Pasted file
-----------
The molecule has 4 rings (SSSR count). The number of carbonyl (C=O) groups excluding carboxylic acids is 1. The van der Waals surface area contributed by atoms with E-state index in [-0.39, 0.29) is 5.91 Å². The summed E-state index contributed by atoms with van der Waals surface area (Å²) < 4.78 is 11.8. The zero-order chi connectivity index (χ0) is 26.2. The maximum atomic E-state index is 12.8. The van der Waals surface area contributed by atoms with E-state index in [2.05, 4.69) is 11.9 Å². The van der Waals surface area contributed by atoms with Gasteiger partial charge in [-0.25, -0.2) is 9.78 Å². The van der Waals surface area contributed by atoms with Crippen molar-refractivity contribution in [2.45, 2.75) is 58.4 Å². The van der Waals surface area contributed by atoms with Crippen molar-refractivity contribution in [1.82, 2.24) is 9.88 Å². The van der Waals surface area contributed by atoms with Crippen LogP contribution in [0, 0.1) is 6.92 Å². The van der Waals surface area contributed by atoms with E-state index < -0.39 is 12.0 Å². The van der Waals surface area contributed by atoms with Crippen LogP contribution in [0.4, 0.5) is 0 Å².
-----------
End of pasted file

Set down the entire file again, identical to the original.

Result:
The molecule has 4 rings (SSSR count). The number of carbonyl (C=O) groups excluding carboxylic acids is 1. The van der Waals surface area contributed by atoms with E-state index in [-0.39, 0.29) is 5.91 Å². The summed E-state index contributed by atoms with van der Waals surface area (Å²) < 4.78 is 11.8. The zero-order chi connectivity index (χ0) is 26.2. The maximum atomic E-state index is 12.8. The van der Waals surface area contributed by atoms with E-state index in [2.05, 4.69) is 11.9 Å². The van der Waals surface area contributed by atoms with Gasteiger partial charge in [-0.25, -0.2) is 9.78 Å². The van der Waals surface area contributed by atoms with Crippen molar-refractivity contribution in [2.45, 2.75) is 58.4 Å². The van der Waals surface area contributed by atoms with Crippen molar-refractivity contribution in [1.82, 2.24) is 9.88 Å². The van der Waals surface area contributed by atoms with Crippen LogP contribution in [0, 0.1) is 6.92 Å². The van der Waals surface area contributed by atoms with E-state index < -0.39 is 12.0 Å². The van der Waals surface area contributed by atoms with Crippen LogP contribution in [0.4, 0.5) is 0 Å².